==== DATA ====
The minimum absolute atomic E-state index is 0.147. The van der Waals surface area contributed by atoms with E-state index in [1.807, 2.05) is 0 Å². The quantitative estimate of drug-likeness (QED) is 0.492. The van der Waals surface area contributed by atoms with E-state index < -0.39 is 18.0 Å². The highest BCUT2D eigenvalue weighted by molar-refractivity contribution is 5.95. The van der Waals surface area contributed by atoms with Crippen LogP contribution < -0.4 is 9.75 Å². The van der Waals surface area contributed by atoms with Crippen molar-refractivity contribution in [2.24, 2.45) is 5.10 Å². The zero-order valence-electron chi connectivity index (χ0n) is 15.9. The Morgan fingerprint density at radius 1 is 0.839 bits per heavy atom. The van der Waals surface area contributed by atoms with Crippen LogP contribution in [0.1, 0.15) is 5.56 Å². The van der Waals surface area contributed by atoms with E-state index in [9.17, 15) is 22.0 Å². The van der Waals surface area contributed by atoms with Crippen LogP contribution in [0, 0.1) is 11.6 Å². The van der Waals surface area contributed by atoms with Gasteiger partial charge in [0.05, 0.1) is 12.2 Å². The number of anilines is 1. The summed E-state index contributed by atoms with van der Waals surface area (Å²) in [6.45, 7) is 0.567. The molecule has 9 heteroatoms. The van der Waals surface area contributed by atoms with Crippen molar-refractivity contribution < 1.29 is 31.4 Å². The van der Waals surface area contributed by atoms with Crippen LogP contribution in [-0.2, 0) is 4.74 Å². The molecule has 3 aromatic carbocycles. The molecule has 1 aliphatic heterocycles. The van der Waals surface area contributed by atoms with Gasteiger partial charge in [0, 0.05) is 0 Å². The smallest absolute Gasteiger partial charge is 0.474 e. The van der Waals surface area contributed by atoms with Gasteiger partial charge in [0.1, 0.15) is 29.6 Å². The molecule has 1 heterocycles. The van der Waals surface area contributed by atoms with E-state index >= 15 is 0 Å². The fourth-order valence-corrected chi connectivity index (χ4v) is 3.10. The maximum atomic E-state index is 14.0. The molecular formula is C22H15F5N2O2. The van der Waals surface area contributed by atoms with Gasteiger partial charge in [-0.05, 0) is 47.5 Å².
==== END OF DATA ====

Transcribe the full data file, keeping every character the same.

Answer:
The minimum absolute atomic E-state index is 0.147. The van der Waals surface area contributed by atoms with E-state index in [1.807, 2.05) is 0 Å². The quantitative estimate of drug-likeness (QED) is 0.492. The van der Waals surface area contributed by atoms with E-state index < -0.39 is 18.0 Å². The highest BCUT2D eigenvalue weighted by molar-refractivity contribution is 5.95. The van der Waals surface area contributed by atoms with Crippen LogP contribution < -0.4 is 9.75 Å². The van der Waals surface area contributed by atoms with Crippen molar-refractivity contribution in [2.24, 2.45) is 5.10 Å². The zero-order valence-electron chi connectivity index (χ0n) is 15.9. The Morgan fingerprint density at radius 1 is 0.839 bits per heavy atom. The van der Waals surface area contributed by atoms with Crippen LogP contribution in [0.1, 0.15) is 5.56 Å². The van der Waals surface area contributed by atoms with E-state index in [9.17, 15) is 22.0 Å². The van der Waals surface area contributed by atoms with Crippen LogP contribution in [0, 0.1) is 11.6 Å². The van der Waals surface area contributed by atoms with Gasteiger partial charge in [0.05, 0.1) is 12.2 Å². The number of anilines is 1. The summed E-state index contributed by atoms with van der Waals surface area (Å²) in [6.45, 7) is 0.567. The molecule has 9 heteroatoms. The van der Waals surface area contributed by atoms with Crippen molar-refractivity contribution < 1.29 is 31.4 Å². The van der Waals surface area contributed by atoms with Crippen LogP contribution in [-0.2, 0) is 4.74 Å². The molecule has 3 aromatic carbocycles. The molecule has 1 aliphatic heterocycles. The van der Waals surface area contributed by atoms with Gasteiger partial charge in [0, 0.05) is 0 Å². The smallest absolute Gasteiger partial charge is 0.474 e. The van der Waals surface area contributed by atoms with Gasteiger partial charge in [0.1, 0.15) is 29.6 Å². The molecule has 1 heterocycles. The van der Waals surface area contributed by atoms with E-state index >= 15 is 0 Å². The fourth-order valence-corrected chi connectivity index (χ4v) is 3.10. The maximum atomic E-state index is 14.0. The molecular formula is C22H15F5N2O2. The van der Waals surface area contributed by atoms with Gasteiger partial charge in [-0.05, 0) is 47.5 Å².